>What about people who made their hobby their job? What about your mom-and-pop dev? When I think “great apps” I think primarily of those developers. And they will not be able to survive on Glass.
Outside of enterprise contracting gigs very few mom-and-pop devs are successful in the mobile market (few winners, many losers). It's a gold rush not a realistic business environment.
Anyways I'd be shocked if there weren't quite a few freemium apps. The limitations of the API and the device mean that there will be a lot more work done serverside. That costs money.
App development as a paid endeavor is a very sustainable ecosystem. I doubt anyone is going to target a pool of a few thousand potential users and plan on getting rich, but there are bills that have to be paid. Especially in the world of local services one often has to pay for datasets (say a database of ATM locations and the fees they charge for an app that showed you what your options were).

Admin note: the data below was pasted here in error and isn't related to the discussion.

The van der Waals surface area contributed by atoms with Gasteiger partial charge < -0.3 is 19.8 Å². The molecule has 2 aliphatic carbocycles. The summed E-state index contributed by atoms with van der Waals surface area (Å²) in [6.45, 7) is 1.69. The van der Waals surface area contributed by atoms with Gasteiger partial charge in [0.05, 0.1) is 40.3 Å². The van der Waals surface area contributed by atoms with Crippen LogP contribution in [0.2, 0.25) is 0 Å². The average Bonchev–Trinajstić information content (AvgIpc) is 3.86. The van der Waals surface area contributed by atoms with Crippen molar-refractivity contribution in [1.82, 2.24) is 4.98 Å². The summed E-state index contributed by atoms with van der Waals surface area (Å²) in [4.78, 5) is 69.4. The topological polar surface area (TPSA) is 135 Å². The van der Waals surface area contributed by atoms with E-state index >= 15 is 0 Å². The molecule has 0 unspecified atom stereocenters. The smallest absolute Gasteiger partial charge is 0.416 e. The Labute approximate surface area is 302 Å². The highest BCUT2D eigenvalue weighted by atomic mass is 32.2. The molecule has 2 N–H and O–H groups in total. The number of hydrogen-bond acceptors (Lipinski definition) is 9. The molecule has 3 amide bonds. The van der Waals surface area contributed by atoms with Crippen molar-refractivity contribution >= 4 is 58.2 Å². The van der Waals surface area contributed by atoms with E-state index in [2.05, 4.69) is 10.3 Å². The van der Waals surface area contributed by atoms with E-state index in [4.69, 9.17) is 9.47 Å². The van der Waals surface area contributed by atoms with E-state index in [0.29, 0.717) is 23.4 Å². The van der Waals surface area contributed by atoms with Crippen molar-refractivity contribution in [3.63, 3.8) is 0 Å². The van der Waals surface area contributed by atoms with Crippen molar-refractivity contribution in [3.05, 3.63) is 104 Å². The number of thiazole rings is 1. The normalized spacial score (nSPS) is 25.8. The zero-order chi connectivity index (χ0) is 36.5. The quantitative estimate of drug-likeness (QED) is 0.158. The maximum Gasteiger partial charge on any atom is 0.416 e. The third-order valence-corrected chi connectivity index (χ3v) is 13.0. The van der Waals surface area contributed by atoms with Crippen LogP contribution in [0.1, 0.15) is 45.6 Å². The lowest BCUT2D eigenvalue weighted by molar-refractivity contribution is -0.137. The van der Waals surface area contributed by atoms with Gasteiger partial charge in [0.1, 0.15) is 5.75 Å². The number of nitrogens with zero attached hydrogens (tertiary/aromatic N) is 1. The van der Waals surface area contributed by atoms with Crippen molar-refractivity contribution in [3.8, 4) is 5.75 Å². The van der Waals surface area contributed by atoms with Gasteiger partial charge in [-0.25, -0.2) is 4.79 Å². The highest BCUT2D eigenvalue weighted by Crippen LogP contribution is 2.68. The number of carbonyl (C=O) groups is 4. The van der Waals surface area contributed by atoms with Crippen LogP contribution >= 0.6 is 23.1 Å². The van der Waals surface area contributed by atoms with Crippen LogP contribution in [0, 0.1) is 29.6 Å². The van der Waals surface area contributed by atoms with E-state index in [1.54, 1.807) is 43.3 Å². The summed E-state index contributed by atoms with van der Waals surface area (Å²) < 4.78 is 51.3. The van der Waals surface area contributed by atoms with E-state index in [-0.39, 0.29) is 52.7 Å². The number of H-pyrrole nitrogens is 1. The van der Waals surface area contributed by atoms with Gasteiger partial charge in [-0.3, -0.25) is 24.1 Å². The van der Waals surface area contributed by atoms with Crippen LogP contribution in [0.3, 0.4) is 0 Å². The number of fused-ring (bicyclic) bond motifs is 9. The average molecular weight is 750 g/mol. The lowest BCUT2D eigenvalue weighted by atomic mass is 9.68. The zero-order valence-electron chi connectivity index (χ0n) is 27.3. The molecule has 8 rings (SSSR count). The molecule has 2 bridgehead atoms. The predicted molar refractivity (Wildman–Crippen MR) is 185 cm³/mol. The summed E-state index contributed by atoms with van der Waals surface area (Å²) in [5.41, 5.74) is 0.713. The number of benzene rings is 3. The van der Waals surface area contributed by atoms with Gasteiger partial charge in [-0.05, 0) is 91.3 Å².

Yes, this is a good point.
I wonder if google would consider this a violation of the ToS since someone could offer an app that does not work at all except if you pay for a membership somewhere else. This would be equivalent as charging for an app but doesn't violate the letter of the law. I imagine google would probably decide on a case by case basis.
>App development as a paid endeavor is a very sustainable ecosystem.